After six months away from the ivory tower calm of the economics department’s Littauer headquarters, economics professor Jeremy C. Stein—who was in the nation’s capital serving out a term as senior adviser to the treasury secretary—is back at Harvard and ready to reflect on the experience.
His meetings with the National Economic Council and with President Barack Obama now in the rearview mirror, Stein has returned to his research and the slow, methodical pace of academic life. He will be teaching an undergraduate course on the financial crisis next semester, he says, and he will be taking care to ensure that the course consists of more than just his own “war stories.” But he’s not entirely free of nostalgia.
It was “unbelievably exciting,” Stein says, recalling his government experience recently to Crimson reporters in the quiet of his office, hundreds of miles from the crush of the Capital Beltway. “Here, I have a schedule,” he says. “There, you show up with nothing on your calendar and then run around until 11 at night.”
Last January, the same week Obama was inaugurated, Stein received a phone call from former University President Lawrence H. Summers, now head of the National Economic Council, asking if he would come to Washington to help work on the economic recovery plan.
It was a seminal moment of the financial crisis—the stimulus plan was being drafted just as the stock market headed for record lows.
Within a week, Stein had passed his spring teaching duties to Visiting Professor Owen A. Lamont and was on his way south after nine years at Harvard.
Specializing in finance, Stein worked most intensely on the financial stability plan, which he describes as “the effort to deal with the current problems of the banking and what some call the ‘shadow banking’ system.”
“There was an awful lot going on,” Stein says. “We were trying to put out the fire and write a new fire code at the same time.”
Attending meetings and debating policy points, Stein was part of a team of top financial analysts from the NEC and the Treasury Department, working together to form government policy towards banks and other troubled corporations.
He says many a night was spent with long-time friend Summers, “sitting up at night arguing parts of economic theory.”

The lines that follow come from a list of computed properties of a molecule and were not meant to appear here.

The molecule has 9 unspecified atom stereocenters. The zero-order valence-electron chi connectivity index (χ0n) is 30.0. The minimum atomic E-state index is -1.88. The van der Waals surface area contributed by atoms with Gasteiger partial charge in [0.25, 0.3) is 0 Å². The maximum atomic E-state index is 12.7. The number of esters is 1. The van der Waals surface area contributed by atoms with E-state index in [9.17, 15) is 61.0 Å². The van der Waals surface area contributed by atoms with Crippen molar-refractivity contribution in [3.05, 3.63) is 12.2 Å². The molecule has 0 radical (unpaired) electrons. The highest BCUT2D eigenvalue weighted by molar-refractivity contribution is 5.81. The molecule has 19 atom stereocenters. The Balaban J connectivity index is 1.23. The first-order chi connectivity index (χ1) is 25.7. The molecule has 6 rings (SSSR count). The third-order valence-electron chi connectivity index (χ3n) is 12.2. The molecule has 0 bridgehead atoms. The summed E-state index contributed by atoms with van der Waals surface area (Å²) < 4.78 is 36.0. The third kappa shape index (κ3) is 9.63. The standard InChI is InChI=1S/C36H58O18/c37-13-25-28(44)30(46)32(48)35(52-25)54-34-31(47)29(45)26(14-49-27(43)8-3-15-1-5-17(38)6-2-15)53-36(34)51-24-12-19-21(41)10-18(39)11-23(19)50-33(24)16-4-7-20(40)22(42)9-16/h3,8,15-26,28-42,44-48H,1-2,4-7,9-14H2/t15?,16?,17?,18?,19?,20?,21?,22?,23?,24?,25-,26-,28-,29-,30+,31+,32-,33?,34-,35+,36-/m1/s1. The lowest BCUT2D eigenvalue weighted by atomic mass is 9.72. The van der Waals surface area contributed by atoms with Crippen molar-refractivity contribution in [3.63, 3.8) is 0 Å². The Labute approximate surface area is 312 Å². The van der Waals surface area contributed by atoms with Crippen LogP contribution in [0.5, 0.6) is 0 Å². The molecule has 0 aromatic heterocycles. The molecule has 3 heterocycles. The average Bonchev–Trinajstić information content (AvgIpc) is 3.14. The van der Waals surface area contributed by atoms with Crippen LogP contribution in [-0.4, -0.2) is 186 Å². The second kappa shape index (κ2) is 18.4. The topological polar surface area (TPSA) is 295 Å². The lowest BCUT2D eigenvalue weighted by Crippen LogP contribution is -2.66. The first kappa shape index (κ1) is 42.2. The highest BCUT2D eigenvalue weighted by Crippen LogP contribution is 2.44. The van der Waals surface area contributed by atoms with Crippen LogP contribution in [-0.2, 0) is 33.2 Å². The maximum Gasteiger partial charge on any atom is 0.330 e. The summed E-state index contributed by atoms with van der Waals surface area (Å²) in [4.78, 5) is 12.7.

Summers “had an unbelievable appetite” for understanding the economics of the decisions being made, says Stein, who has known Summers since the mid-80s when Stein first began as an associate professor at the Business School.
Stein also described a less familiar experience—presidential briefings. “[Obama] was keenly interested,” Stein says. One briefing developed into a six hour meeting, he says.
Throughout the experience in Washington, Stein explains, there was a great sense of urgency. At the worst point, “you felt like you were staring into the abyss.”
The situation made for late nights at work and little social life. Stein lived “like a college kid again,” he says—out of a suitcase, without a car, eating Chinese food and returning home to Massachusetts on weekends—if the economy allowed—to be with his family.
“[Stein] really was the right man at the right time,” says University of Chicago Business School Professor Anil K. Kashyap, who has been working with Stein for more than 20 years. “I give the President and Larry Summers a lot of credit. They convinced him to uproot his life and his teaching to go down there.”
Stein’s return hardly marks the end of the line for Harvard’s presence in Washington. Yesterday, Business School Professor David S. Scharfstein began work with the administration. Scharfstein could not be reached for comment over the last week.
And as for Stein? The rigors of Washington have made him none the worse for wear, colleagues say.
“He’s back, he’s teaching his course, and everything is normal,” says Lamont, who remained at Harvard for the fall semester. “It’s not like he’s bald. He is his old healthy self.”
—Staff writer Noah S. Rayman can be reached at firstname.lastname@example.org.
—Staff writer Elyssa A.L. Spitzer can be reached at email@example.com.
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